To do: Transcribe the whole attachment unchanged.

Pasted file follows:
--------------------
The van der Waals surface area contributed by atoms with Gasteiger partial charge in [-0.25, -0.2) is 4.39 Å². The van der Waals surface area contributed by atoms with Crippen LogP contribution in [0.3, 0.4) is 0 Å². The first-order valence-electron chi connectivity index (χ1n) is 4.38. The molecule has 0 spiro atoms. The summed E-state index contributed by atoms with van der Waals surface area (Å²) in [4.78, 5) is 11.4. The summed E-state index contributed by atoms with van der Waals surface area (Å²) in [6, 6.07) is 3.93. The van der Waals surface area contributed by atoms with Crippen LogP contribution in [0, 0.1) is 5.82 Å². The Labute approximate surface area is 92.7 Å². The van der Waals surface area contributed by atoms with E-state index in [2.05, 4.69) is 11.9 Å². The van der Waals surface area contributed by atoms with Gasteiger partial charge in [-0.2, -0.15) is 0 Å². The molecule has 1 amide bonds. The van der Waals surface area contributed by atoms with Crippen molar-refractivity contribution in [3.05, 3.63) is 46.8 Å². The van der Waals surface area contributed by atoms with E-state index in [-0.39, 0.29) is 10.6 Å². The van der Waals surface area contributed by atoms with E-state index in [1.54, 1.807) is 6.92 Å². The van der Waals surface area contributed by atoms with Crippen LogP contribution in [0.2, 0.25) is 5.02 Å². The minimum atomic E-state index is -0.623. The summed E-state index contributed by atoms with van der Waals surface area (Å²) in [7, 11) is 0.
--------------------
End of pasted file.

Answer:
The van der Waals surface area contributed by atoms with Gasteiger partial charge in [-0.25, -0.2) is 4.39 Å². The van der Waals surface area contributed by atoms with Crippen LogP contribution in [0.3, 0.4) is 0 Å². The first-order valence-electron chi connectivity index (χ1n) is 4.38. The molecule has 0 spiro atoms. The summed E-state index contributed by atoms with van der Waals surface area (Å²) in [4.78, 5) is 11.4. The summed E-state index contributed by atoms with van der Waals surface area (Å²) in [6, 6.07) is 3.93. The van der Waals surface area contributed by atoms with Crippen LogP contribution in [0, 0.1) is 5.82 Å². The Labute approximate surface area is 92.7 Å². The van der Waals surface area contributed by atoms with E-state index in [2.05, 4.69) is 11.9 Å². The van der Waals surface area contributed by atoms with Gasteiger partial charge in [-0.2, -0.15) is 0 Å². The molecule has 1 amide bonds. The van der Waals surface area contributed by atoms with Crippen molar-refractivity contribution in [3.05, 3.63) is 46.8 Å². The van der Waals surface area contributed by atoms with E-state index in [-0.39, 0.29) is 10.6 Å². The van der Waals surface area contributed by atoms with E-state index in [1.54, 1.807) is 6.92 Å². The van der Waals surface area contributed by atoms with Crippen LogP contribution in [0.2, 0.25) is 5.02 Å². The minimum atomic E-state index is -0.623. The summed E-state index contributed by atoms with van der Waals surface area (Å²) in [7, 11) is 0.